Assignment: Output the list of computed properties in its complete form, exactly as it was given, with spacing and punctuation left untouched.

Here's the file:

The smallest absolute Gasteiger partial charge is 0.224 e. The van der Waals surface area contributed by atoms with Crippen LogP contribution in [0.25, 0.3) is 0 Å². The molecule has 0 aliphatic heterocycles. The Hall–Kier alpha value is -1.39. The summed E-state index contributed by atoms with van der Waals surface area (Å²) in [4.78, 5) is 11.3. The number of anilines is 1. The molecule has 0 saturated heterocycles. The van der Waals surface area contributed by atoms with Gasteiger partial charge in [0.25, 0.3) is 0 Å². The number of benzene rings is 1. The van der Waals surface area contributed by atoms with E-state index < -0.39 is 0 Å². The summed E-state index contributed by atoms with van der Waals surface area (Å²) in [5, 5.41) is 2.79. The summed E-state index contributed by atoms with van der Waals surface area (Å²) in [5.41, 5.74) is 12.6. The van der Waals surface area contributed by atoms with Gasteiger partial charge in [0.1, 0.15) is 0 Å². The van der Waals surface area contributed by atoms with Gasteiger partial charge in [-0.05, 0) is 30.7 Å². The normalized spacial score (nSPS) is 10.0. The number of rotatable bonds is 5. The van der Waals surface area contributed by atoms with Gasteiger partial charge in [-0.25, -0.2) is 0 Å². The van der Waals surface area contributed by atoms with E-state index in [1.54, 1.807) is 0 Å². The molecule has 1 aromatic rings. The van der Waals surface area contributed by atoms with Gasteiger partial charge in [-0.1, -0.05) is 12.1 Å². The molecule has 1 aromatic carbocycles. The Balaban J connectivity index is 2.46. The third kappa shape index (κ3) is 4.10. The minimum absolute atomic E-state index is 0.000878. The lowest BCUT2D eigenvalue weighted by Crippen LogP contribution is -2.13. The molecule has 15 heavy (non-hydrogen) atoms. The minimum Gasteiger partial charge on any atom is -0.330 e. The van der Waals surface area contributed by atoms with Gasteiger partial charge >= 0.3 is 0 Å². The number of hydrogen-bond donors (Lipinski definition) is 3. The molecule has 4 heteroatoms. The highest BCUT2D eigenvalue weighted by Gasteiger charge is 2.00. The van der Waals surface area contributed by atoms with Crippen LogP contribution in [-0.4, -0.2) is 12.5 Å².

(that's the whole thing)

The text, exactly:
The smallest absolute Gasteiger partial charge is 0.224 e. The van der Waals surface area contributed by atoms with Crippen LogP contribution in [0.25, 0.3) is 0 Å². The molecule has 0 aliphatic heterocycles. The Hall–Kier alpha value is -1.39. The summed E-state index contributed by atoms with van der Waals surface area (Å²) in [4.78, 5) is 11.3. The number of anilines is 1. The molecule has 0 saturated heterocycles. The van der Waals surface area contributed by atoms with Gasteiger partial charge in [0.25, 0.3) is 0 Å². The number of benzene rings is 1. The van der Waals surface area contributed by atoms with E-state index < -0.39 is 0 Å². The summed E-state index contributed by atoms with van der Waals surface area (Å²) in [5, 5.41) is 2.79. The summed E-state index contributed by atoms with van der Waals surface area (Å²) in [5.41, 5.74) is 12.6. The van der Waals surface area contributed by atoms with Gasteiger partial charge in [0.1, 0.15) is 0 Å². The van der Waals surface area contributed by atoms with Gasteiger partial charge in [-0.05, 0) is 30.7 Å². The normalized spacial score (nSPS) is 10.0. The number of rotatable bonds is 5. The van der Waals surface area contributed by atoms with Gasteiger partial charge in [-0.25, -0.2) is 0 Å². The van der Waals surface area contributed by atoms with E-state index in [1.54, 1.807) is 0 Å². The molecule has 1 aromatic rings. The van der Waals surface area contributed by atoms with Gasteiger partial charge in [-0.1, -0.05) is 12.1 Å². The molecule has 1 aromatic carbocycles. The Balaban J connectivity index is 2.46. The third kappa shape index (κ3) is 4.10. The minimum absolute atomic E-state index is 0.000878. The lowest BCUT2D eigenvalue weighted by Crippen LogP contribution is -2.13. The molecule has 15 heavy (non-hydrogen) atoms. The minimum Gasteiger partial charge on any atom is -0.330 e. The van der Waals surface area contributed by atoms with Gasteiger partial charge >= 0.3 is 0 Å². The number of hydrogen-bond donors (Lipinski definition) is 3. The molecule has 4 heteroatoms. The highest BCUT2D eigenvalue weighted by Gasteiger charge is 2.00. The van der Waals surface area contributed by atoms with Crippen LogP contribution in [-0.4, -0.2) is 12.5 Å².